Background The role of health education in the control of schistosomiasis cannot be over-emphasised. Central to its utility is an understanding of the way a community perceives, understands and can explain how schistosomiasis occurs among them.
Methods In order to study the environmental, social and cultural determinants of continued schistosomiasis prevalence in Eggua, we administered a semi-structured questionnaire to 371 adults and 265 children between November 2012 and December 2015. We asked questions about their occupation, present and previous water contact pattern, knowledge of schistosomiasis, sanitation, smoking and alcohol behaviour and length of residence in the village.
Results The respondents ranged in age from 35 to above 60 years; 45% had no schooling and 30% had a least a primary education. Most were farmers (48%) and traders (30%) with a small number (2%) of fisher-folk and had been at this work for more than 15 years. The majority (93%) were Christian, of a denomination in which members spend long periods in the river praying. The rivers are the main source of water for a large number of respondents (63%). Water contact is frequent: 90% go at least daily to the rivers. All the respondents worked at non-itinerant jobs. Despite the research surveys were taking place in Yewa since 2009, 90% of respondents did not know the cause of blood in urine and self-reported haematuria was low (4.6%). Many homes did not have a latrine. Children respondents also didn't have knowledge of the cause of schistosomiasis (60%); those who had heard about it were not well educated on ways to avoid being infected; and 83% did not know they could be re-infected after treatment.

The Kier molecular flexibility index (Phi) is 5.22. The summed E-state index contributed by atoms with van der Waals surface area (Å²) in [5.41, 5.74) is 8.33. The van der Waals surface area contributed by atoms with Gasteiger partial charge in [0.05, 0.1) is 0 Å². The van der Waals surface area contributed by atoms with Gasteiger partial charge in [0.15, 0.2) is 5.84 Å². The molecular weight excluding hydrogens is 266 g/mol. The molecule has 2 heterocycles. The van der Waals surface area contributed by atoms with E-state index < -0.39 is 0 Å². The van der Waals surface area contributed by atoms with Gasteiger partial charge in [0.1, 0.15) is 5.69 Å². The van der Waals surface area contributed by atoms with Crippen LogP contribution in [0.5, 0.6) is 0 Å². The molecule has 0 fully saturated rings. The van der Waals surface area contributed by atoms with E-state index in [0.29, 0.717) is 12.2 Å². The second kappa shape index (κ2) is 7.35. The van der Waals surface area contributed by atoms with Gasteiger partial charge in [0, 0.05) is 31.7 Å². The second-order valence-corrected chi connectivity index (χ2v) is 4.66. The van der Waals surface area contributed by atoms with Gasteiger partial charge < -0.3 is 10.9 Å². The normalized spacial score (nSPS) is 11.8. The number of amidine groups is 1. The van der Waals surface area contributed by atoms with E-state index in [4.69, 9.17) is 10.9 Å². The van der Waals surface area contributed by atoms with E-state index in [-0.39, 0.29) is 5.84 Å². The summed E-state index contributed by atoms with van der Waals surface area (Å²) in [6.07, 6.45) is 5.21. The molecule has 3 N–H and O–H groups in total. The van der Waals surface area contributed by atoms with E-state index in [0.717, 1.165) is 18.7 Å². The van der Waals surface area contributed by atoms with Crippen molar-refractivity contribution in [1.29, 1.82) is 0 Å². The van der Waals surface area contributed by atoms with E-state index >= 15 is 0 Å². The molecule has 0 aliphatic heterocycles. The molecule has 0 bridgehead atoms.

Conclusions Formal health education initiatives for the control of schistosomiasis in Eggua are imperative and these findings should be taken into account in designing them.
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